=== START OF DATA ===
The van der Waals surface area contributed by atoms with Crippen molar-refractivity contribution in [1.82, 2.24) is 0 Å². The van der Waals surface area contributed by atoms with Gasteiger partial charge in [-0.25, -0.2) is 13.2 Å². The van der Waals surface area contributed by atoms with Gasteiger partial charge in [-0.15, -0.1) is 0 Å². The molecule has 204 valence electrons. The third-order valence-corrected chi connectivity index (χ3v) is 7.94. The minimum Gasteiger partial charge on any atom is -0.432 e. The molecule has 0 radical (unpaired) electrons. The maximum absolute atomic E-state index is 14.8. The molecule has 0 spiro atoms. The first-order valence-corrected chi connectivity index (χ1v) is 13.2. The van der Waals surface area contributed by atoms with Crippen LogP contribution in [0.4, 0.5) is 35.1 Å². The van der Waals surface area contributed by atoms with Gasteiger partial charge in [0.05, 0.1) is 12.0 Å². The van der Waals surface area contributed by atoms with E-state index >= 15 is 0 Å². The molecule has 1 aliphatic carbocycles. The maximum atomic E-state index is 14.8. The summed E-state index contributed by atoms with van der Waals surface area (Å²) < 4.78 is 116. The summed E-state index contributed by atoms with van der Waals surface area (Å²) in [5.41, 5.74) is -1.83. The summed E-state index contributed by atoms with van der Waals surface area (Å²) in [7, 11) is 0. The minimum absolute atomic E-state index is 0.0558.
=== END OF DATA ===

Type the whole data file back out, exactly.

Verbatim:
The van der Waals surface area contributed by atoms with Crippen molar-refractivity contribution in [1.82, 2.24) is 0 Å². The van der Waals surface area contributed by atoms with Gasteiger partial charge in [-0.25, -0.2) is 13.2 Å². The van der Waals surface area contributed by atoms with Gasteiger partial charge in [-0.15, -0.1) is 0 Å². The molecule has 204 valence electrons. The third-order valence-corrected chi connectivity index (χ3v) is 7.94. The minimum Gasteiger partial charge on any atom is -0.432 e. The molecule has 0 radical (unpaired) electrons. The maximum absolute atomic E-state index is 14.8. The molecule has 0 spiro atoms. The first-order valence-corrected chi connectivity index (χ1v) is 13.2. The van der Waals surface area contributed by atoms with Crippen LogP contribution in [0.4, 0.5) is 35.1 Å². The van der Waals surface area contributed by atoms with Gasteiger partial charge in [0.05, 0.1) is 12.0 Å². The van der Waals surface area contributed by atoms with E-state index >= 15 is 0 Å². The molecule has 1 aliphatic carbocycles. The maximum atomic E-state index is 14.8. The summed E-state index contributed by atoms with van der Waals surface area (Å²) < 4.78 is 116. The summed E-state index contributed by atoms with van der Waals surface area (Å²) in [5.41, 5.74) is -1.83. The summed E-state index contributed by atoms with van der Waals surface area (Å²) in [7, 11) is 0. The minimum absolute atomic E-state index is 0.0558.